Wisconsin dumps VT, earns matchup with ‘Nova
The Sports Xchange
BUFFALO, N.Y. — Every time Virginia Tech threatened, Wisconsin had an answer.
Usually in the form of Bronson Koenig.
After all, what is a senior guard supposed to do in the NCAA Tournament except set the bar higher?
With many of his career-high 28 points coming in clutch situations, Koenig helped No. 8 Wisconsin advance to the second round Thursday night, surviving a strong challenge from No. 9 Virginia Tech 84-74 at the KeyBank Center.
Koenig, a 6-foot-4 senior guard out of La Crosse, set a career high with eight 3-pointers on a career-most 17 attempts. He hit the 20-point mark for the 10th time this season but did so for the first time in eight games, dating back to a 27-point outing against Ohio State on Feb. 23 that had represented his previous high.
“I don’t think I shot all that well, to be honest, looking at my numbers,” Koenig said. “But I knew the way they were going to play defense ... that I was going to be able to get some open looks.”
The Badgers (26-9) take on the East Region’s No. 1 seed, Villanova, on Saturday. The defending national champion Wildcats struggled early against No. 16 seed Mount St. Mary’s before pulling away in the second half for a 76-56 victory.
Wisconsin had a much more difficult task in the first round, having to get past a Hokies squad that was making its first March Madness appearance under coach Buzz Williams in its first trip to the big dance in a decade.
Zach LeDay led the Hokies (22-11) with 23 points before fouling out in his final collegiate game. Ty Outlaw added 16 points and seven rebounds. Justin Robinson had 11 points and six assists, and Seth Allen contributed 10 points.
“I literally dedicated my whole life to this program this season this past year,” said LeDay, a 6-foot-7 forward who scored more than 1,000 points in two years with Virginia Tech after spending his first two years at South Florida. “I don’t have any regrets. I wish we could have won. I’m really mad that we didn’t win. But at the end of day, these are my brothers for life, and Coach Buzz is like a father to me.”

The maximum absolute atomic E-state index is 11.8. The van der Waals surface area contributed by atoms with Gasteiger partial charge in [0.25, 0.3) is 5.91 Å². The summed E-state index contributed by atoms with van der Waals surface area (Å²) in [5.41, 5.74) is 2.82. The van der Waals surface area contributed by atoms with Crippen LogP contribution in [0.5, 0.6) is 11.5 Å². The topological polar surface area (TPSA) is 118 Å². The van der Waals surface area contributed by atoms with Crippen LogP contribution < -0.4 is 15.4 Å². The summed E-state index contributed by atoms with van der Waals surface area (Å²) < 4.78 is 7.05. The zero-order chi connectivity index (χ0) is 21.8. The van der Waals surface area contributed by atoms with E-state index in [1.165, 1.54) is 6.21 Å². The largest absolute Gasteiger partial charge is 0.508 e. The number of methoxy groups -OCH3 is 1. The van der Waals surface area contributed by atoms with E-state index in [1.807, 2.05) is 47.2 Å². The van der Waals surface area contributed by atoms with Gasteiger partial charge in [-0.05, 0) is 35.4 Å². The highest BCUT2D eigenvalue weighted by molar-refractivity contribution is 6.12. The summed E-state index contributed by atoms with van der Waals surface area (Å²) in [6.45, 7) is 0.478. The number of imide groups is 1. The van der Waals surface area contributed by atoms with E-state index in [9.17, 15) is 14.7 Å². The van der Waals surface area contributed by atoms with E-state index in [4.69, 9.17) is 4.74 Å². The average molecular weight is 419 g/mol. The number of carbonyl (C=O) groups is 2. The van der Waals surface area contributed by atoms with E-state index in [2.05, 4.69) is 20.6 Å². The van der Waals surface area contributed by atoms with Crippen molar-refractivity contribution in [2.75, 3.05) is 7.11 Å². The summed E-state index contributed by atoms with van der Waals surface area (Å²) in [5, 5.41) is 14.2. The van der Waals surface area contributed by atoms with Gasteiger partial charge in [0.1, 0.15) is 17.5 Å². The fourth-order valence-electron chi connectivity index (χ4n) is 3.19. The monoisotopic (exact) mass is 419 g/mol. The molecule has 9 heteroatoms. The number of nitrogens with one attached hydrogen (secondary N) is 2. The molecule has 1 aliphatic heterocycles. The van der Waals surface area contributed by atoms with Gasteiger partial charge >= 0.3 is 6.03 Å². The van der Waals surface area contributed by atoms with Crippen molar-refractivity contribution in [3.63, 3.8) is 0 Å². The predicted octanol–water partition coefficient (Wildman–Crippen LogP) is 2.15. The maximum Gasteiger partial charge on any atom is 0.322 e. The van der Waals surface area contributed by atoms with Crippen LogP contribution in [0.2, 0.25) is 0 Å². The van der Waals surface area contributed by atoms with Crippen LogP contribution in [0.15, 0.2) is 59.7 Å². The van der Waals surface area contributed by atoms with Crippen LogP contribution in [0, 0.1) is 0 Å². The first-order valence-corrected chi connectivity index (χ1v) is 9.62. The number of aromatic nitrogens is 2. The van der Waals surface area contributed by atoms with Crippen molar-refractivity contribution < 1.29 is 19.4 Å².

Despite trailing from midway through the first half onward, Virginia Tech didn’t fold against a team with vastly more tournament experience. The Hokies cut the deficit to one point numerous times in the second half but couldn’t come up with the bucket to flip the advantage in their direction.
Koenig seemed to come up with an answer every time, knocking down 3-pointers with 8:22 and 5:21 to play, each time pushing the lead back up to four.
“You can definitely say I was looking for my shot,” he said. “It’s something I take pride in, being a senior point guard, is making plays in critical moments. And I knew when they kept cutting it to one that I was going to have to make some type of play, so I was just trying to be as aggressive as possible.”
“He’s done that throughout the year,” Wisconsin coach Greg Gard said. “He’s hit big shots for us. He hit a big shot — everybody remembers the shot against Xavier last year that he hit to send us to the Sweet 16.”
The Hokies just couldn’t get over the top.
“You really don’t think about that, you’re thinking about getting stops and playing as hard as you can,” LeDay said. “We weren’t really thinking about the score. I know I wasn’t looking at the score for a second. I was just out there playing as hard as I could for my teammates.”
The final time Virginia Tech got within one point, Nigel Hayes (16 points, 10 rebounds) rescued Wisconsin with a three-point play, restoring a 77-73 advantage with 2:07 left.
Badgers senior forward Ethan Happ (10 points, eight rebounds) followed that with a put-back off a Koenig miss to expand the lead to five. After two missed Virginia Tech foul shots, an offensive rebound by Wisconsin’s D’Mitrik Trice led to two game-sealing Koening free throws with 36 seconds remaining.
“I think it definitely helped a lot for us to have the older guys that we have and have been through some of the runs we’ve had in the tournament,” said Hayes, who like Brunson was present for the team’s national runner-up finish two years back. “The emotion is higher, energy is higher, guys are playing more up tight. And I think when you have that experience, you’re able to relax a little more and you can go out and break school records.”
NOTES: Virginia Tech was making its first NCAA Tournament appearance since 2007 and playing in only its third March Madness since back-to-back trips in 1985-86. The Hokies also went in 1996. Wisconsin was playing in its 19th consecutive NCAA Tournament, recording Sweet 16 trips (or further) in 2008, 2011, 2012, 2014 and 2016. ...Wisconsin’s streak of consecutive NCAA Tournaments is tied for fifth-longest in NCAA history. ... This was only the second meeting. Wisconsin won 74-72 on Dec. 1, 2008, at Virginia Tech.